No correlation was found between vitamin D concentration and age, sex, autoantibody profile, extent of skin involvement, or vitamin D supplementation. Vitamin D levels were correlated with the diffusing capacity of the lung for carbon monoxide (p=0.019, r=0.353), diastolic dysfunction (p=0.033, r=-0.318), digital contractures (p=0.036, r=-0.298), and muscle weakness (p=0.015, r=-0.377) and had a trend for negative correlation with pulmonary hypertension (p=0.053, r=-0.29).
Low levels of vitamin D are very common in systemic sclerosis. Poor vitamin status seems to be related with a more aggressive disease with multivisceral and severe organ involvement, especially pulmonary and cardiac involvement.
PMID: 27708971 DOI: 10.5152/eurjrheum.2015.0065
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Clin Rheumatol. 2010 May 9. Epub ahead of print
Caramaschi P, Dalla Gassa A, Ruzzenente O, Volpe A, Ravagnani V, Tinazzi I, Barausse G, Bambara LM, Biasi D.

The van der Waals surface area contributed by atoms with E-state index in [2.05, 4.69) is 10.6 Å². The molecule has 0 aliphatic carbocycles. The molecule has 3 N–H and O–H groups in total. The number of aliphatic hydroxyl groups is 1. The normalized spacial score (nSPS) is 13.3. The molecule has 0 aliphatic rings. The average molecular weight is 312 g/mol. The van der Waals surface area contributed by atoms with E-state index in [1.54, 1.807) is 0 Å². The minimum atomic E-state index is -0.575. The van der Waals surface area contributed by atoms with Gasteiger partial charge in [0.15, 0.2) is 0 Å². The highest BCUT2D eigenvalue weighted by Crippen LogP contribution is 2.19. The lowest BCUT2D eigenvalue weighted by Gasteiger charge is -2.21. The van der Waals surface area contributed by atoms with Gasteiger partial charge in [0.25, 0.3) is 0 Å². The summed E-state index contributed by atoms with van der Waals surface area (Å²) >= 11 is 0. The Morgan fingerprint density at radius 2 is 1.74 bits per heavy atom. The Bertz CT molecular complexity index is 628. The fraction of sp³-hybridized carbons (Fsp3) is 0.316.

Dipartimento di Medicina Clinica e Sperimentale, Università di Verona, Verona, Italy, paola.caramaschi at ospedaleuniverona.it.
Vitamin D displays many extraosseous immunomodulatory effects. The aim of the study was to evaluate the level of vitamin D in patients with systemic sclerosis (SSc) and to analyze the associations between the concentration of the vitamin and clinical manifestations. In March-April 2009, 65 consecutive SSc patients underwent evaluation of vitamin D concentrations by the LIAISON immunoassay (normal 30-100 ng/ml).
Serum levels between 10 and 30 ng/ml were classified as vitamin D insufficiency, while concentrations <10 ng/ml as vitamin D deficiency. None of the patients were receiving vitamin D supplementation at the time of or during the year prior to study entry. The mean level of vitamin D was 15.8 +/- 9.1 ng/ml. Only three cases showed normal values; vitamin D insufficiency and deficiency were found in 43 and 19 cases, respectively.